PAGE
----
For Joy Ukaa in Ikpayongo community, a suburb of Makurdi, Benue state in North-central Nigeria, survival for her household a year ago was a lost cause as she was faced with the responsibility of catering (as a single parent) for three vulnerable children.
All that changed shortly after she was identified and enrolled into Health Information Centre’s (HIC) Household Economic Strengthening community program, an initiative delivered by Caritas Nigeriaa and funded by PEPFAR within the faith-based community. This was possible since she had been a very active member of the Caregivers meeting Forum in her community. At the time of her enrolment she had no means of livelihood and could barely cater for her household needs. Feeding was a huge challenge for her family.
The Household Economic Strengthening intervention program which focuses on empowerement of caregivers on sustainable economic skill acquisition organized a soap-making training for her and other care providers where they learnt how to produce liquid and bar soap. This was done in collaboration with local soap makers in the community.
Armed with her new skills she quickly began working towards owning a soap making business. Having saved about one thousand Naira (N1,500) as her start-up capital, she was able purchase materials with which she produced her first 25 litres of liquid soap which distributed and marketed in smaller quantities. Although she lives in Ikpayongo community where economic activity was quite low, her next challenge was her to get her products into Makurdi, the commercial centre of the region which is about 20 minutes’ drive away. With concerted effort, she found a place in a relative’s tailoring shop that offered her space to place a table in front of the shop to display and sells her goods.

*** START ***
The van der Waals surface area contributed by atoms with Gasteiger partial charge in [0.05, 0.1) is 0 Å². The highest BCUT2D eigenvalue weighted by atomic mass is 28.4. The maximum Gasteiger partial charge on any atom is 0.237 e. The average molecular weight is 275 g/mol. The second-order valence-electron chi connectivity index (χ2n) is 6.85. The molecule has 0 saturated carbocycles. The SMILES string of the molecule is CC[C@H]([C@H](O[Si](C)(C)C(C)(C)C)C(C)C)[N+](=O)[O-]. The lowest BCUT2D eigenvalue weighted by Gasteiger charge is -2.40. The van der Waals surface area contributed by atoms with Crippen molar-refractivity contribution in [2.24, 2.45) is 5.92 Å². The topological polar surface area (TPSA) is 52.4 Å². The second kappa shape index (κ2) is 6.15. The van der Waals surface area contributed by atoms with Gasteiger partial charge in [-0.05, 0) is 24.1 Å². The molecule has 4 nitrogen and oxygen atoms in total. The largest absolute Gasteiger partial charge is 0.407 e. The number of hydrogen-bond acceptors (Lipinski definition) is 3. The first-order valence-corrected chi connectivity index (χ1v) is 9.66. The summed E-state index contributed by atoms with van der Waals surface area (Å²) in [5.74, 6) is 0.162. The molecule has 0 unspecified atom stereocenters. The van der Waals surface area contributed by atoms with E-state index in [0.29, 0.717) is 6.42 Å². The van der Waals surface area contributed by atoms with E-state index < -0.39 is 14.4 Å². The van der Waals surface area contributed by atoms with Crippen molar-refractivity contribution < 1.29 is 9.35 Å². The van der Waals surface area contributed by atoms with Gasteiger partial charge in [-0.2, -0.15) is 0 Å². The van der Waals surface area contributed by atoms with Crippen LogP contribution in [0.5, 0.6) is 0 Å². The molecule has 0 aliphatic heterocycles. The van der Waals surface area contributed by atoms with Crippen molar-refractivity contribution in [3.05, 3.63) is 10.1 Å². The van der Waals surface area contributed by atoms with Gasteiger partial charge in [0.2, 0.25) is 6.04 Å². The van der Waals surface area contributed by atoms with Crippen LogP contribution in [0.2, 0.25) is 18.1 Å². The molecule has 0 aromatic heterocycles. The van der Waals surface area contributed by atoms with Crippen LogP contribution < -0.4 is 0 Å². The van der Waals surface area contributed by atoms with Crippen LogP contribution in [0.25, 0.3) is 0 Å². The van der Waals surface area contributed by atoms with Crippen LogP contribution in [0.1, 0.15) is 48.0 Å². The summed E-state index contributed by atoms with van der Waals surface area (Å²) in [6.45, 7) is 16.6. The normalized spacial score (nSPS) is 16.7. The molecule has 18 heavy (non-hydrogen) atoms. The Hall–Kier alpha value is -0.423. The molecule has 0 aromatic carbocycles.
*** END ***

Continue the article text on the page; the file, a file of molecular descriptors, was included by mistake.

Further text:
The rest is history. Today she makes about N3000 naira from the sales of each 25 litres liquid soap with a profit of 1,500 naira after removing expenses. As it stands now, catering for her family is very much assured while she has been able to pay for the school fees of one of her children, Terlumun Ukaa (male, 11 years) in a Nursery and Primary School.
While the business may seem small to others, for her, it has made a huge difference as it has given her a sense of direction and independence. “It feels good doing something of my own” which has “helped in boosting my self-confidence” she admits. All this is a far cry from the situation a year ago before the intervention.
The story of Joy Akaa remains a shining example of the great impact PEPFAR-funded Household economic strengthening program has made in several households in Benue State. To further ensure sustainability, the program plans to support Joy in the expansion of her business within her locality. This aimed at further stabilizing her business to do better and to to train other caregivers in the knowledge of the business so that they can also start their own business.